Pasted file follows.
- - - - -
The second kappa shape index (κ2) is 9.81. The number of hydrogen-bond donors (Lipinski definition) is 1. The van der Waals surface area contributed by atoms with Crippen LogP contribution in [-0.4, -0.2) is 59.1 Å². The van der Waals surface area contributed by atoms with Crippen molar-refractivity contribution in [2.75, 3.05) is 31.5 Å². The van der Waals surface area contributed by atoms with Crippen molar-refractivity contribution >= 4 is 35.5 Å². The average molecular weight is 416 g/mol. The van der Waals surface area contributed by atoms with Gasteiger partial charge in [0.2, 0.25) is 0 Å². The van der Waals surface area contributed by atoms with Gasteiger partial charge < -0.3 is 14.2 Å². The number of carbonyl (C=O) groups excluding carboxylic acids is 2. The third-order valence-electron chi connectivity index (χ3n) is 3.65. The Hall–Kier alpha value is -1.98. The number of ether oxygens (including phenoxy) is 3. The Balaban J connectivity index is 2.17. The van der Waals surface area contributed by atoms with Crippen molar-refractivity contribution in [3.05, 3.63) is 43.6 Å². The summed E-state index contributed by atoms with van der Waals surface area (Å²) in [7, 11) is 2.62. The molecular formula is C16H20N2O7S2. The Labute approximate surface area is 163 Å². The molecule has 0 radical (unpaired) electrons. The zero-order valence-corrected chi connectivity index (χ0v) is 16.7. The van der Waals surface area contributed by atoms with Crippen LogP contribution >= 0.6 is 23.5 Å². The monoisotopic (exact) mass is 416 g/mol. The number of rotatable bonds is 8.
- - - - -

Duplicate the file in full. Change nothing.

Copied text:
The second kappa shape index (κ2) is 9.81. The number of hydrogen-bond donors (Lipinski definition) is 1. The van der Waals surface area contributed by atoms with Crippen LogP contribution in [-0.4, -0.2) is 59.1 Å². The van der Waals surface area contributed by atoms with Crippen molar-refractivity contribution in [2.75, 3.05) is 31.5 Å². The van der Waals surface area contributed by atoms with Crippen molar-refractivity contribution >= 4 is 35.5 Å². The average molecular weight is 416 g/mol. The van der Waals surface area contributed by atoms with Gasteiger partial charge in [0.2, 0.25) is 0 Å². The van der Waals surface area contributed by atoms with Gasteiger partial charge < -0.3 is 14.2 Å². The number of carbonyl (C=O) groups excluding carboxylic acids is 2. The third-order valence-electron chi connectivity index (χ3n) is 3.65. The Hall–Kier alpha value is -1.98. The number of ether oxygens (including phenoxy) is 3. The Balaban J connectivity index is 2.17. The van der Waals surface area contributed by atoms with Crippen molar-refractivity contribution in [3.05, 3.63) is 43.6 Å². The summed E-state index contributed by atoms with van der Waals surface area (Å²) in [7, 11) is 2.62. The molecular formula is C16H20N2O7S2. The Labute approximate surface area is 163 Å². The molecule has 0 radical (unpaired) electrons. The zero-order valence-corrected chi connectivity index (χ0v) is 16.7. The van der Waals surface area contributed by atoms with Crippen LogP contribution >= 0.6 is 23.5 Å². The monoisotopic (exact) mass is 416 g/mol. The number of rotatable bonds is 8.